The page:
Process philosophy commonly rejects the classic conception of the principle of non-contradiction. The principle asserts that a proposition cannot be both truth and false in the same respect at the same time. I will sketch some arguments about how this might proceed.
One way to reject this is to note that it treats time as an atomic or determinate unit and as capable of being self-same. Presuming that a temporal process insists on the reality of the past and future in the present, if an event is such in virtue of its real relations to a past and a future, then it cannot be said that there is any determinate unity to the notion “same time.” If self-sameness must be absolute, then the present as a moment of change cannot be absolute, because the present is indeterminate and cannot be self-same. If the present were treated as fully determinate, then either no change has occurred, or we are treating time as a continuous slab of determinacy throughout history that belies the notion of real change. If anything is fully determinate, it is the past, but the past cannot be the basis for self-sameness in the present without admitting the real relation of the present to the past. But then the the self-sameness that is the basis for it being the same time, i.e., the past, is self-same in virtue of what is not self-same, i.e., the present. So far, I have sketched two arguments about how an event cannot be a “same time” such that the principle of non-contradiction applies. That is, the present is not self-same, and though the past is prima facie self-same, it contributes its similarity only in virtue of the present indeterminacy. Finally, the future cannot be the basis of self-similarity, because the future qua future is not actual but possible. It cannot be determinate unless once again we deny change. Perhaps I should remind the reader that I also argue for the reality of chance, which foils some but perhaps not all inventive rebuttals. To put it another way, I am arguing against a mechanistic or block universe in which one could say something very similar to what I write here, but the principle of non-contradiction may be preserved.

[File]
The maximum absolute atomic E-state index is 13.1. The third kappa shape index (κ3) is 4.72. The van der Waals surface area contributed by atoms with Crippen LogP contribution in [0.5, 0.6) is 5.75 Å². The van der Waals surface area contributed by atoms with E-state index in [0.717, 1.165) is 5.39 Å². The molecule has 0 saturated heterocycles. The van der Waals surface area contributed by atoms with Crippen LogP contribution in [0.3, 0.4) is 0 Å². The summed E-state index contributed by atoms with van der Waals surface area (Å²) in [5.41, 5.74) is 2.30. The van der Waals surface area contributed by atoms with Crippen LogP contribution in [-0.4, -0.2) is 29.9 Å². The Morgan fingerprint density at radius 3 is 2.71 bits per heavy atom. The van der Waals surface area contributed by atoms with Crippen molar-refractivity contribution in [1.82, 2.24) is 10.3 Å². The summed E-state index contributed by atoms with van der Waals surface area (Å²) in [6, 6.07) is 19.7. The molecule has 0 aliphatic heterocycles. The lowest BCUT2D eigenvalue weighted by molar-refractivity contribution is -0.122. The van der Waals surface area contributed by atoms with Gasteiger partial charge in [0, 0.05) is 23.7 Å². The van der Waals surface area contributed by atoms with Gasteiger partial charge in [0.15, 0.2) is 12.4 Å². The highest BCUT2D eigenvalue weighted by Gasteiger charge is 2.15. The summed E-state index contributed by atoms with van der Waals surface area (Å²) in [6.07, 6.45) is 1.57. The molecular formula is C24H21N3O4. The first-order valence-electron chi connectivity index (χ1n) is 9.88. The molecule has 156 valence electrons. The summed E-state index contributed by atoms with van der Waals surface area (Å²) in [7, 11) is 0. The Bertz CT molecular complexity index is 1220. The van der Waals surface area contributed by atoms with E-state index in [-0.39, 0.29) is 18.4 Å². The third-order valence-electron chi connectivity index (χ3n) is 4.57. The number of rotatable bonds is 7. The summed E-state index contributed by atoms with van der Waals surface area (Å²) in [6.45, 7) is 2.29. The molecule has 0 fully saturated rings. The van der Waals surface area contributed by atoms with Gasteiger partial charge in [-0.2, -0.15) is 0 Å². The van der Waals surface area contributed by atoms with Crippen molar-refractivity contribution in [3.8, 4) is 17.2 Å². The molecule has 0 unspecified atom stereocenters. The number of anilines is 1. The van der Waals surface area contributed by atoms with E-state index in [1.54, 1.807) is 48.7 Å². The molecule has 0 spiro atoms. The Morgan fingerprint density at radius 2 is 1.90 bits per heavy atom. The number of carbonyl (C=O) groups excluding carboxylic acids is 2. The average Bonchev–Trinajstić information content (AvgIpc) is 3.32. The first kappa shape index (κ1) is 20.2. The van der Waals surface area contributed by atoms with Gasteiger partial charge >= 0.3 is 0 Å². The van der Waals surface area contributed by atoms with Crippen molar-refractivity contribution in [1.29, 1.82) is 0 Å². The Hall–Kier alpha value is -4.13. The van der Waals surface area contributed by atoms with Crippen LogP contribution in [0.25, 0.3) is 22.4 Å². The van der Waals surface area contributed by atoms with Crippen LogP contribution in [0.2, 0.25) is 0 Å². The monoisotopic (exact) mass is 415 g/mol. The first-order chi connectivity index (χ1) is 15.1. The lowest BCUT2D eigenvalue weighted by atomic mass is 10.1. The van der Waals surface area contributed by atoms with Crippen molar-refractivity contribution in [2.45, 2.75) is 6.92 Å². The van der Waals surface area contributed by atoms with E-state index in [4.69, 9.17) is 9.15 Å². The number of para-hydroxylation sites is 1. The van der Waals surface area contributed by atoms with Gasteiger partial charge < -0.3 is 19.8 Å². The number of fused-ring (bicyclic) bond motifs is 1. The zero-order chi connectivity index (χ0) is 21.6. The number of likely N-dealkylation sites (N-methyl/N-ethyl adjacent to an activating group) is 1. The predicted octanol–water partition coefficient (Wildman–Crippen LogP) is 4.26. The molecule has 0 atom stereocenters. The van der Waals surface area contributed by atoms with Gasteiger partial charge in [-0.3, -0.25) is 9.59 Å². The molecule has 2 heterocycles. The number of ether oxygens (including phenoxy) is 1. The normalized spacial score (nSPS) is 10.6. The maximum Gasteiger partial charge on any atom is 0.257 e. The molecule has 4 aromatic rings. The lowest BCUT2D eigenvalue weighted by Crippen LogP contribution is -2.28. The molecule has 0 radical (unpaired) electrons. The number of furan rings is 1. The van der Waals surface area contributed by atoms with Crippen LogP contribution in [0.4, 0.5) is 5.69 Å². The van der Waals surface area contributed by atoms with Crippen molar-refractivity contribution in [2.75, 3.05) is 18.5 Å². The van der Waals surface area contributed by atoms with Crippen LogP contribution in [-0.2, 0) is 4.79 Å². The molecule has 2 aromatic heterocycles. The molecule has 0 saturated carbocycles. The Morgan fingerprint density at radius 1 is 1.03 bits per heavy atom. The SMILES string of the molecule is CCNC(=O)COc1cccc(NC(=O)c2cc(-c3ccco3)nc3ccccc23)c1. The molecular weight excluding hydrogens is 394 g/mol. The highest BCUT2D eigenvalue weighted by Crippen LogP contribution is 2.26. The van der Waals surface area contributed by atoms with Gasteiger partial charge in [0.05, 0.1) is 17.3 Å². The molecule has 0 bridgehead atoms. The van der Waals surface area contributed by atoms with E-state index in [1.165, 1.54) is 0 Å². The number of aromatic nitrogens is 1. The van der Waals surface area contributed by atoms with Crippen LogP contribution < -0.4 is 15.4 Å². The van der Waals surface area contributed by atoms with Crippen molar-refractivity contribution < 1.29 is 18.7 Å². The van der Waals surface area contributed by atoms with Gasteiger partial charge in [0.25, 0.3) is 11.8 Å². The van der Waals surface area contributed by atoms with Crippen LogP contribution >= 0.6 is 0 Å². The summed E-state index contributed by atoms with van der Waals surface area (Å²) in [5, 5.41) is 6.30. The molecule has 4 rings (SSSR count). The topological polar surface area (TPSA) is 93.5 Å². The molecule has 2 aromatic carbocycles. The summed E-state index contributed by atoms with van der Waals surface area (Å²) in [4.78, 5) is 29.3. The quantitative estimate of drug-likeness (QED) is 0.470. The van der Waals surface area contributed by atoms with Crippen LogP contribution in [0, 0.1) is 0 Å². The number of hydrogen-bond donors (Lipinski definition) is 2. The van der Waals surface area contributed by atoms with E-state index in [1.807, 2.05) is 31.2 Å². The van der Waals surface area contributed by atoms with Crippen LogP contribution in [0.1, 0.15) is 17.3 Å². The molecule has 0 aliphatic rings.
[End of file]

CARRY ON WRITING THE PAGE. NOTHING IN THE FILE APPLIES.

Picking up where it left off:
There is another way to reject the standard reading of the principle of non-contradiction. One could deny the principle of the excluded middle and claim that that the proposition in question is neither true nor false in the moment of change. When I invoked indeterminacy in the previous argument, this way also comes into play.
As I frequently do, here I am working through these issues on my own, and a person looking for deeper insight should probably consult Hartshorne. Sorry Whiteheadians, but Hartshorne is more readable....